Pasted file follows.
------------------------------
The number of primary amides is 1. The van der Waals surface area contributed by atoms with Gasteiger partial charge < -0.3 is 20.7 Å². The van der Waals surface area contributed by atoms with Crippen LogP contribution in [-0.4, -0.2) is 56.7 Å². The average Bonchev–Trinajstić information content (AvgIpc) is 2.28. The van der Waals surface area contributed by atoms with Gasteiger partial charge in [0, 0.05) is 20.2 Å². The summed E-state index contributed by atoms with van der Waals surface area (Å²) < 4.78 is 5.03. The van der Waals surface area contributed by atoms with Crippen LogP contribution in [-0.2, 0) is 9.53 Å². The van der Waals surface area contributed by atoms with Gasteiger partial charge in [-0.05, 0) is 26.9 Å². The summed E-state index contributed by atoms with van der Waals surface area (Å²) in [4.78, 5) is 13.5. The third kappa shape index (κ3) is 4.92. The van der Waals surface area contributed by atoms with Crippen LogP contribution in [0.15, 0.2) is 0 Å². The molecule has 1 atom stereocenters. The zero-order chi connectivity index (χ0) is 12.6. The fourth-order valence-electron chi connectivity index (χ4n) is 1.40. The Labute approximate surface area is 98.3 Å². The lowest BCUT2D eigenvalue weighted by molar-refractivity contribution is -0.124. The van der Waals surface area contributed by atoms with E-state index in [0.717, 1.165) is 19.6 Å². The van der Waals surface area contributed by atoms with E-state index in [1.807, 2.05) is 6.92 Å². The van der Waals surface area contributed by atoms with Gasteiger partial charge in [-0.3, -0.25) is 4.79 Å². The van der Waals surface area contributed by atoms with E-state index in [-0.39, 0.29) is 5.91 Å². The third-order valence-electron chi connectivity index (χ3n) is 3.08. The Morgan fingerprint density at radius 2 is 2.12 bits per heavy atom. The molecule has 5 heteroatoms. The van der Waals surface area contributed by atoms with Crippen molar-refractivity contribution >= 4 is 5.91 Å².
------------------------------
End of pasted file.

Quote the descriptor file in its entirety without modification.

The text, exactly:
The number of primary amides is 1. The van der Waals surface area contributed by atoms with Gasteiger partial charge < -0.3 is 20.7 Å². The van der Waals surface area contributed by atoms with Crippen LogP contribution in [-0.4, -0.2) is 56.7 Å². The average Bonchev–Trinajstić information content (AvgIpc) is 2.28. The van der Waals surface area contributed by atoms with Gasteiger partial charge in [0, 0.05) is 20.2 Å². The summed E-state index contributed by atoms with van der Waals surface area (Å²) < 4.78 is 5.03. The van der Waals surface area contributed by atoms with Crippen LogP contribution in [-0.2, 0) is 9.53 Å². The van der Waals surface area contributed by atoms with Gasteiger partial charge in [-0.05, 0) is 26.9 Å². The summed E-state index contributed by atoms with van der Waals surface area (Å²) in [4.78, 5) is 13.5. The third kappa shape index (κ3) is 4.92. The van der Waals surface area contributed by atoms with Crippen LogP contribution in [0.15, 0.2) is 0 Å². The molecule has 1 atom stereocenters. The zero-order chi connectivity index (χ0) is 12.6. The fourth-order valence-electron chi connectivity index (χ4n) is 1.40. The Labute approximate surface area is 98.3 Å². The lowest BCUT2D eigenvalue weighted by molar-refractivity contribution is -0.124. The van der Waals surface area contributed by atoms with E-state index in [0.717, 1.165) is 19.6 Å². The van der Waals surface area contributed by atoms with E-state index in [1.807, 2.05) is 6.92 Å². The van der Waals surface area contributed by atoms with Gasteiger partial charge in [-0.3, -0.25) is 4.79 Å². The van der Waals surface area contributed by atoms with E-state index in [-0.39, 0.29) is 5.91 Å². The third-order valence-electron chi connectivity index (χ3n) is 3.08. The Morgan fingerprint density at radius 2 is 2.12 bits per heavy atom. The molecule has 5 heteroatoms. The van der Waals surface area contributed by atoms with Crippen molar-refractivity contribution >= 4 is 5.91 Å².